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Science, technology crucial for development-minister

12th February 2013
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Prof Makame Mbarawa

Visible, speedy and sustainable development cannot be achieved short of systematic intensive investment in Science and Technology, covering various sectors to transform the country into a competitive modern economy.

The Minister for Communication, Science and Technology, Prof Makame Mbarawa was speaking to the media yesterday in Dodoma as he asserted the crucial role that science and technology play in nation building endeavours.

“...we cannot attain meaningful development and alleviate poverty among Tanzanians without heavily investing in this sector…” he stressed.

It is in recognition of this fact that the government has established Dar Teknohama Business Incubator at the Commission of Science and Technology (COSTECH) charged with the responsibility of coordinating and developing various works of innovators in the country.  

According to Prof Mbarawa, almost 40 innovators have already been helped to implement their ideas and bring them to market.  

He noted that the government believes that through the incubator the Nation will produce people with innovative ideas who will go a long way in establishing companies and ventures which will employ many and cut down the employment problems.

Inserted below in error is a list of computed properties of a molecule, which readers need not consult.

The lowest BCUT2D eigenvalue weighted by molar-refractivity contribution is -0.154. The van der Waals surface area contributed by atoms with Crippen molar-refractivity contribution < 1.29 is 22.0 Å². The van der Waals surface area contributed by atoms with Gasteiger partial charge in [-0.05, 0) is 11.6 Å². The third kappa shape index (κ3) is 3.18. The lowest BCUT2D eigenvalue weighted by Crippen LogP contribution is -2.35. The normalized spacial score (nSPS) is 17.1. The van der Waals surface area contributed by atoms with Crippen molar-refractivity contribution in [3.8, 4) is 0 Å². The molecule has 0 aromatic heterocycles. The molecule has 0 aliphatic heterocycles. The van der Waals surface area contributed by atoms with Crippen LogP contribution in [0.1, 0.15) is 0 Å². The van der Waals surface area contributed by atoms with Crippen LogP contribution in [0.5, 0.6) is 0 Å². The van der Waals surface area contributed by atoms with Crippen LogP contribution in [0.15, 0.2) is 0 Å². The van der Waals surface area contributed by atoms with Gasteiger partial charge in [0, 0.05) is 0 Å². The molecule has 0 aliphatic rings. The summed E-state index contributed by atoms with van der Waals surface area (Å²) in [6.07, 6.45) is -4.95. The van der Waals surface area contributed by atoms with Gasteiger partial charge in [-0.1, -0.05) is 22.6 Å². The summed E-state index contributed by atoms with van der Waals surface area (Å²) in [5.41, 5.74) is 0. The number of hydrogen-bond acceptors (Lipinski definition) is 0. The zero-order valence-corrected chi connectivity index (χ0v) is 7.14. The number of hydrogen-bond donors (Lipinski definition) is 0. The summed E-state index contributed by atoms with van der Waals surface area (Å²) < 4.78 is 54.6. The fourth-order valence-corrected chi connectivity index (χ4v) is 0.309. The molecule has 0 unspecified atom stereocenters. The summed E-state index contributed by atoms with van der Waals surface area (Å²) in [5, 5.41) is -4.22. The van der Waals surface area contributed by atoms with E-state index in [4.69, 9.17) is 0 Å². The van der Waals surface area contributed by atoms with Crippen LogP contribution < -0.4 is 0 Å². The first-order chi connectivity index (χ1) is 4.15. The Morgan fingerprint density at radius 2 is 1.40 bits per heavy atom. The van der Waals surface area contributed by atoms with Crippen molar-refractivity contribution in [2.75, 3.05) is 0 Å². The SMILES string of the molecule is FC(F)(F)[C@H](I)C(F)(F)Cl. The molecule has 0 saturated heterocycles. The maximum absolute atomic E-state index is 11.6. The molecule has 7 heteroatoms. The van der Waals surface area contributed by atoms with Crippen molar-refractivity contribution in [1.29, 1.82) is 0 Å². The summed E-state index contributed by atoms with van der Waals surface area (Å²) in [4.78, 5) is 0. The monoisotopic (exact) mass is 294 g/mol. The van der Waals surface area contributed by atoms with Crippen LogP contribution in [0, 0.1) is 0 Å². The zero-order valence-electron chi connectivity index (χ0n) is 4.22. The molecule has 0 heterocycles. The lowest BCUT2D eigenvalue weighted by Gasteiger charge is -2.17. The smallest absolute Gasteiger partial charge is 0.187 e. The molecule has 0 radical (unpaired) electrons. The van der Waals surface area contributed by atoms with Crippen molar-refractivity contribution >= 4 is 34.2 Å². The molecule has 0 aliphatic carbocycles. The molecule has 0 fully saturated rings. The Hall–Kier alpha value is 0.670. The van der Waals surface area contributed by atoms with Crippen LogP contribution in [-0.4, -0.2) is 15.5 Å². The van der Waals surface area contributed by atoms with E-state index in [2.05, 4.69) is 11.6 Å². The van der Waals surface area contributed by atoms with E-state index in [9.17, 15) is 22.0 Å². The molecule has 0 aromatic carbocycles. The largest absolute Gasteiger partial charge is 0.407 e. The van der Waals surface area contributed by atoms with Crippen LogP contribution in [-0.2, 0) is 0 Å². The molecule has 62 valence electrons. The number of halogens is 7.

The communication sector has, over the years, continued to grow and significantly contribute to the country’s development in terms of offering direct and self employment opportunities as well as raise government revenue in taxes.

According to the Ministry, the sector has been growing at an average rate of 21 per cent for five consecutive years up to 2011 compared to other sectors.  

The contribution of the sector to the National Gross Domestic Product has growing from 1.7 per cent in 2005 up to 2.7 per cent in 2009.  

Statistics shows that over 50 per cent Tanzanians now use telephones compared to only 3 per cent only a few years back.

Also, the number of internet users has grown from an average of 25,000 users in 1999 to 4,800,000 in 2012.    

Through the ‘Communication for All Fund’ that was established through the 2006 Act, all areas without proper communication at the ward and village level have been identified AND are to be served with the services.  

“…since these areas do not attract investors…” explained Prof Mbarawa. “…We have decided to offer subsidies to attract them to these areas and so far the response is promising…” he said.  

Over 50 wards of this nature have been served through the Fund and come end of 2013 all 152 wards with communication challenges will have communication facilities.

From electronic mail to physical mail, Prof Mbarawa also revealed that there is expansion of the Nation’s Post office network there are now 530 offices in 2012 up from 516 in 2005.  

SOURCE: THE GUARDIAN